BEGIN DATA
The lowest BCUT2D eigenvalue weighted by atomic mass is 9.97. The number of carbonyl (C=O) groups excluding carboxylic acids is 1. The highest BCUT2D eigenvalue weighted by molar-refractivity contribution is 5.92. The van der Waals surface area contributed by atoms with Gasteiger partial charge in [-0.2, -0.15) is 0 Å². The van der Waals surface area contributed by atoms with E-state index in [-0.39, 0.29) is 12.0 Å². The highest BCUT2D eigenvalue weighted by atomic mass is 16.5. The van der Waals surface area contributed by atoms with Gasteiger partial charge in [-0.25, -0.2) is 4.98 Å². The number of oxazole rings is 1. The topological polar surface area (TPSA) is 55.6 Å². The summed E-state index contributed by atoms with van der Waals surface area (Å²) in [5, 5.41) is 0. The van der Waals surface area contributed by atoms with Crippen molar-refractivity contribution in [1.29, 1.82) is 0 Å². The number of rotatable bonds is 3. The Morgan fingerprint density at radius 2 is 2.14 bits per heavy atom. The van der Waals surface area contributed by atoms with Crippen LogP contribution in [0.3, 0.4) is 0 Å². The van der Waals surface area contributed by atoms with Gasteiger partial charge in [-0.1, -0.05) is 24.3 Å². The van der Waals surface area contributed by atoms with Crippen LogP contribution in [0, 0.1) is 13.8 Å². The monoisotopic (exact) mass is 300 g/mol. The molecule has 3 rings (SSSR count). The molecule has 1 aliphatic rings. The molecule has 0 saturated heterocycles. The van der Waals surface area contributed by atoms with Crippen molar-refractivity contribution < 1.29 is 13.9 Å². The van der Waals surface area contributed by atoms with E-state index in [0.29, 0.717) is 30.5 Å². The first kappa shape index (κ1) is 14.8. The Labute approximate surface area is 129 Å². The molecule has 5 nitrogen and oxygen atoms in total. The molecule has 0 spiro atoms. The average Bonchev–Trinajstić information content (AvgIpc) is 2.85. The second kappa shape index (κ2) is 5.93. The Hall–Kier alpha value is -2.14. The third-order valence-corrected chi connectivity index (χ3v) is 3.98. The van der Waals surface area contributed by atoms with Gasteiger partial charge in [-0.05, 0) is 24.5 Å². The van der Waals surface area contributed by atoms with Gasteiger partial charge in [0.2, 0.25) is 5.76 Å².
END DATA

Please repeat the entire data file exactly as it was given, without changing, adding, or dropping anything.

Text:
The lowest BCUT2D eigenvalue weighted by atomic mass is 9.97. The number of carbonyl (C=O) groups excluding carboxylic acids is 1. The highest BCUT2D eigenvalue weighted by molar-refractivity contribution is 5.92. The van der Waals surface area contributed by atoms with Gasteiger partial charge in [-0.2, -0.15) is 0 Å². The van der Waals surface area contributed by atoms with E-state index in [-0.39, 0.29) is 12.0 Å². The highest BCUT2D eigenvalue weighted by atomic mass is 16.5. The van der Waals surface area contributed by atoms with Gasteiger partial charge in [-0.25, -0.2) is 4.98 Å². The number of oxazole rings is 1. The topological polar surface area (TPSA) is 55.6 Å². The summed E-state index contributed by atoms with van der Waals surface area (Å²) in [5, 5.41) is 0. The van der Waals surface area contributed by atoms with Crippen molar-refractivity contribution in [1.29, 1.82) is 0 Å². The number of rotatable bonds is 3. The Morgan fingerprint density at radius 2 is 2.14 bits per heavy atom. The van der Waals surface area contributed by atoms with Crippen LogP contribution in [0.3, 0.4) is 0 Å². The van der Waals surface area contributed by atoms with Gasteiger partial charge in [-0.1, -0.05) is 24.3 Å². The van der Waals surface area contributed by atoms with Crippen LogP contribution in [0, 0.1) is 13.8 Å². The monoisotopic (exact) mass is 300 g/mol. The molecule has 3 rings (SSSR count). The molecule has 1 aliphatic rings. The molecule has 0 saturated heterocycles. The van der Waals surface area contributed by atoms with Crippen molar-refractivity contribution < 1.29 is 13.9 Å². The van der Waals surface area contributed by atoms with E-state index in [0.29, 0.717) is 30.5 Å². The first kappa shape index (κ1) is 14.8. The Labute approximate surface area is 129 Å². The molecule has 5 nitrogen and oxygen atoms in total. The molecule has 0 spiro atoms. The average Bonchev–Trinajstić information content (AvgIpc) is 2.85. The second kappa shape index (κ2) is 5.93. The Hall–Kier alpha value is -2.14. The third-order valence-corrected chi connectivity index (χ3v) is 3.98. The van der Waals surface area contributed by atoms with Gasteiger partial charge in [-0.05, 0) is 24.5 Å². The van der Waals surface area contributed by atoms with Gasteiger partial charge in [0.2, 0.25) is 5.76 Å².